“My daughter was in the wrong special education placement at a Success school for over 7 months,” said Brenda Melendez-Lozada, the parent of a former student at Success Academy.  “With this decision, I hope that no other child will have to go through what she experienced.” 

Read the news release [PDF

Read the decision [PDF

Read the complaint [PDF]

02.27.2019 | Today, Advocates for Children is testifying before the New York City Council Committee on Mental Health, Disabilities and Addiction regarding the gap in access to direct mental health services and behavior supports for students with significant emotional, behavioral, and mental health needs. Read our testimony [PDF]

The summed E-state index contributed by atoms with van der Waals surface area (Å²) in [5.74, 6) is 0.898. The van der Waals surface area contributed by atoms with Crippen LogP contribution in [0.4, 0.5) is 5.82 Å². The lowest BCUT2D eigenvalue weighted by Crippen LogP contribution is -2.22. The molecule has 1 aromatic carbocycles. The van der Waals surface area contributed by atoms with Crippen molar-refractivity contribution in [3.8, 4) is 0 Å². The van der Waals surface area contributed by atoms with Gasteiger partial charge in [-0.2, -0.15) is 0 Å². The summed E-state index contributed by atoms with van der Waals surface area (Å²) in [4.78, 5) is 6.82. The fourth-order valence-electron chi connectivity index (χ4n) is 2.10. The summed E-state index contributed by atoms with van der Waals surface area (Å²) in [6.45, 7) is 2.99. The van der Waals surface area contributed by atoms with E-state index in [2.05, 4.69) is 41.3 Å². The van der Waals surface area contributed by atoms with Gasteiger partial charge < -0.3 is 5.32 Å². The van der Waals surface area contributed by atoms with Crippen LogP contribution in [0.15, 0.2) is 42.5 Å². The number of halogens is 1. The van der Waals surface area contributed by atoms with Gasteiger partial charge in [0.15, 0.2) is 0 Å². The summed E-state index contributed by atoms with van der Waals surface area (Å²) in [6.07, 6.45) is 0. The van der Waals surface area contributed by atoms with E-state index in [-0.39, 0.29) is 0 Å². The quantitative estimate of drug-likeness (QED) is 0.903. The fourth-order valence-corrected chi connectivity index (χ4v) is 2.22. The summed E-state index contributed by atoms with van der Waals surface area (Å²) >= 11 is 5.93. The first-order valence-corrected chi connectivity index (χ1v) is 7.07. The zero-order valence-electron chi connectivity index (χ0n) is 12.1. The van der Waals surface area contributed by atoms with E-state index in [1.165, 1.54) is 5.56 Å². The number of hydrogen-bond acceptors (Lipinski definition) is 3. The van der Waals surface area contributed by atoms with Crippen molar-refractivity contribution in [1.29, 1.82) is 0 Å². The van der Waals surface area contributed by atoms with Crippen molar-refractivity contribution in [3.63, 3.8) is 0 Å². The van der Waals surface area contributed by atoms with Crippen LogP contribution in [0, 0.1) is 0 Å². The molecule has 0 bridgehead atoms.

02.25.2019 | Today, Advocates for Children and the ARISE Coalition (coordinated by AFC) are both testifying before the New York City Council Committee on Education regarding the provision of special education services. The City must do more to extend the vision of equity and excellence in education to students with disabilities and to ensure that the needs of students with disabilities are considered and addressed in every DOE policy decision.

Read AFC's testimony [PDF]
Read the ARISE Coalition's testimony [PDF]

02.14.2019 | AFC submitted testimony for the New York State Joint Legislative Public Hearing on the 2019-2020 Health Budget proposal, urging legislators to increase the reimbursement rate for Early Intervention providers to help ensure children can get their services in a timely manner. Read testimony [PDF]